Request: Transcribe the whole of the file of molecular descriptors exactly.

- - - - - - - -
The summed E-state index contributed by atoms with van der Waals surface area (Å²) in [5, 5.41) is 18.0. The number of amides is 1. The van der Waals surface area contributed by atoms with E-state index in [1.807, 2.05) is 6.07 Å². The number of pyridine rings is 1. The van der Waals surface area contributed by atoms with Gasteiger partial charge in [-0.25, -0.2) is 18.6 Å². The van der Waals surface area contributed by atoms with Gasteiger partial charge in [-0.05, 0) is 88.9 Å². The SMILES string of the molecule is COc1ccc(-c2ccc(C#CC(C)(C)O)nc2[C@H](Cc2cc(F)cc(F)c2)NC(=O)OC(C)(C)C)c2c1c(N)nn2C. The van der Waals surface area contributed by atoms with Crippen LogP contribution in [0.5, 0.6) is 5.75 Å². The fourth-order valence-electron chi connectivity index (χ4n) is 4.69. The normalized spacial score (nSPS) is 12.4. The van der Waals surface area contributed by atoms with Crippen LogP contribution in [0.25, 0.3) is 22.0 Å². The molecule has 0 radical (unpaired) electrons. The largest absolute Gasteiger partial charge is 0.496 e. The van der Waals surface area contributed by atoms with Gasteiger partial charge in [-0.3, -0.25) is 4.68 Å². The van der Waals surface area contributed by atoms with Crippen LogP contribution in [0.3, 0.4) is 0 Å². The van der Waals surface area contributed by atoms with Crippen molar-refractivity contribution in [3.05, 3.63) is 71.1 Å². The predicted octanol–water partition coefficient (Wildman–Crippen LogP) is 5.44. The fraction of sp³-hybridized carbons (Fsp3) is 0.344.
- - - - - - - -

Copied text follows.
The summed E-state index contributed by atoms with van der Waals surface area (Å²) in [5, 5.41) is 18.0. The number of amides is 1. The van der Waals surface area contributed by atoms with E-state index in [1.807, 2.05) is 6.07 Å². The number of pyridine rings is 1. The van der Waals surface area contributed by atoms with Gasteiger partial charge in [-0.25, -0.2) is 18.6 Å². The van der Waals surface area contributed by atoms with Gasteiger partial charge in [-0.05, 0) is 88.9 Å². The SMILES string of the molecule is COc1ccc(-c2ccc(C#CC(C)(C)O)nc2[C@H](Cc2cc(F)cc(F)c2)NC(=O)OC(C)(C)C)c2c1c(N)nn2C. The van der Waals surface area contributed by atoms with Crippen LogP contribution in [0.5, 0.6) is 5.75 Å². The fourth-order valence-electron chi connectivity index (χ4n) is 4.69. The normalized spacial score (nSPS) is 12.4. The van der Waals surface area contributed by atoms with Crippen LogP contribution in [0.25, 0.3) is 22.0 Å². The molecule has 0 radical (unpaired) electrons. The largest absolute Gasteiger partial charge is 0.496 e. The van der Waals surface area contributed by atoms with Gasteiger partial charge in [-0.3, -0.25) is 4.68 Å². The van der Waals surface area contributed by atoms with Crippen LogP contribution in [0.3, 0.4) is 0 Å². The van der Waals surface area contributed by atoms with Crippen molar-refractivity contribution in [3.05, 3.63) is 71.1 Å². The predicted octanol–water partition coefficient (Wildman–Crippen LogP) is 5.44. The fraction of sp³-hybridized carbons (Fsp3) is 0.344.